Effects of Environmentally Relevant PFOS Concentrations on Unionid Bioaccumulation, Benthic-pelagic Coupling, and Gene Expression
Type of DegreeMaster's Thesis
School of Fisheries, Aquaculture, and Aquatic Sciences
Restriction TypeAuburn University Users
MetadataShow full item record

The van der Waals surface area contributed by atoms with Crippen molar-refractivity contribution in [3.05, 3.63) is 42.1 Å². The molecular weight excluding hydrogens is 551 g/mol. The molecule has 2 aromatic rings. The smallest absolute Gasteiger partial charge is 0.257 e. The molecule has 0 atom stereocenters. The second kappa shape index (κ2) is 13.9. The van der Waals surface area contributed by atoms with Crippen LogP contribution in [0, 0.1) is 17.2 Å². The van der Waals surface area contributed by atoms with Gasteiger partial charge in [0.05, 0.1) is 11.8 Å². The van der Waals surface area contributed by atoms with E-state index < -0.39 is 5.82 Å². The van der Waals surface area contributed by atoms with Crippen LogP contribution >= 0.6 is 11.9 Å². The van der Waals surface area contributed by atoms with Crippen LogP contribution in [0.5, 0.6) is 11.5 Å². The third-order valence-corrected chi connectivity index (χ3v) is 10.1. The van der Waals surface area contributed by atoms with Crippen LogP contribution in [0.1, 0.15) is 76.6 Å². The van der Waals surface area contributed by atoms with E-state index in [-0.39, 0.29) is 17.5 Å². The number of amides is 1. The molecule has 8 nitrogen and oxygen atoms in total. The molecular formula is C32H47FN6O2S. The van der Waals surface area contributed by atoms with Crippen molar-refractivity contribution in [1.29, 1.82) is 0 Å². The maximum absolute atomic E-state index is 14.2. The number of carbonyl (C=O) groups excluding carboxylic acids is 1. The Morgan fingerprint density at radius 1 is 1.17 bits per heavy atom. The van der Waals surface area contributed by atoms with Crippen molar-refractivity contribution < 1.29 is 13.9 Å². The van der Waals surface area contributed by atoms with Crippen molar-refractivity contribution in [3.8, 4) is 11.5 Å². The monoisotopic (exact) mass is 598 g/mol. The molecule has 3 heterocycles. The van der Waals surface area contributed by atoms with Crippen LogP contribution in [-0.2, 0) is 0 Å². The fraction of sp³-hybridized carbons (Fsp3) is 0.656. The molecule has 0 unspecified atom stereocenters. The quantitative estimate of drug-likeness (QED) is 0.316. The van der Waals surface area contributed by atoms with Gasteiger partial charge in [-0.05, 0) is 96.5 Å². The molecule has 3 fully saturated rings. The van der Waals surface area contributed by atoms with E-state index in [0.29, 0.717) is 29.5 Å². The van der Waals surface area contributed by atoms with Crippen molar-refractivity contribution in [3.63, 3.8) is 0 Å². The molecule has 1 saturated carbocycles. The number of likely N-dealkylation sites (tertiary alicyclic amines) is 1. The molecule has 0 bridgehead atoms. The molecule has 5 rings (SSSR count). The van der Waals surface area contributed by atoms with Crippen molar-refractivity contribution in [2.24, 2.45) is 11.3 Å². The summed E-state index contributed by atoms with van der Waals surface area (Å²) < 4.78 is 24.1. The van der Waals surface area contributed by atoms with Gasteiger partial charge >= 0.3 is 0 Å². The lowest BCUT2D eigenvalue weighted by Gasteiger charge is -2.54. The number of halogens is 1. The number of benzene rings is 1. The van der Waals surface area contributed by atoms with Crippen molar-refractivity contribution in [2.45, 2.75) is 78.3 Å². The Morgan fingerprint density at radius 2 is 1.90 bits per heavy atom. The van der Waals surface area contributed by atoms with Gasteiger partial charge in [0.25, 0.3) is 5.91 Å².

Per- and polyfluoroalkyl substances (PFAS) are persistent organic chemicals that have high energy carbon and fluorine bonds that make them resistant to metabolic breakdown and degradation. These substances are emerging containments of interest that are very widespread in the environment today. Perfluorooctanesulfonic acid (PFOS) is a type of PFAS that was created in the 1950s and can be found in fire prevention agents, weatherproof clothing, and other everyday household items. Alabama waterways host the highest diversity of unionid mussels (Unionidae) in the world but the majority of the species in the state are threatened and/or declining. PFOS has been detected in many of Alabama waterways and poses a potential threat to unionids. In the present study, we examined the effects of feeding on unionid bioaccumulation of PFOS, the effects of unionid size on tissue and sediment PFOS concentration, whether the presence of unionids resulted in the enrichment of PFOS in surrounding sediments, and if environmentally relevant concentrations of PFOS caused a gene expression change in the gills and mantle tissue of male and gravid female unionids. We found that bioconcentration of PFOS by fasted unionids was greater than bioaccumulation by fed unionids, but no evidence that PFOS body burden was affected by size of adult unionids. Sediment PFOS concentrations increased significantly in the presence of unionids suggesting that bivalves may affect non-trophic pathways of PFOS bioaccumulation in benthic invertebrates via benthic-pelagic coupling. We found no significant response in Bag 4, HSP 70 or Krüppel 5 gene expression in either the male and female gills or in female mantle tissue. However, there was a 2.37-fold change in the Krüppel 5 gene expression in the male mantle tissue suggesting that environmentally relevant PFOS concentration may influence pathways regulated by the Krüppel 5 gene.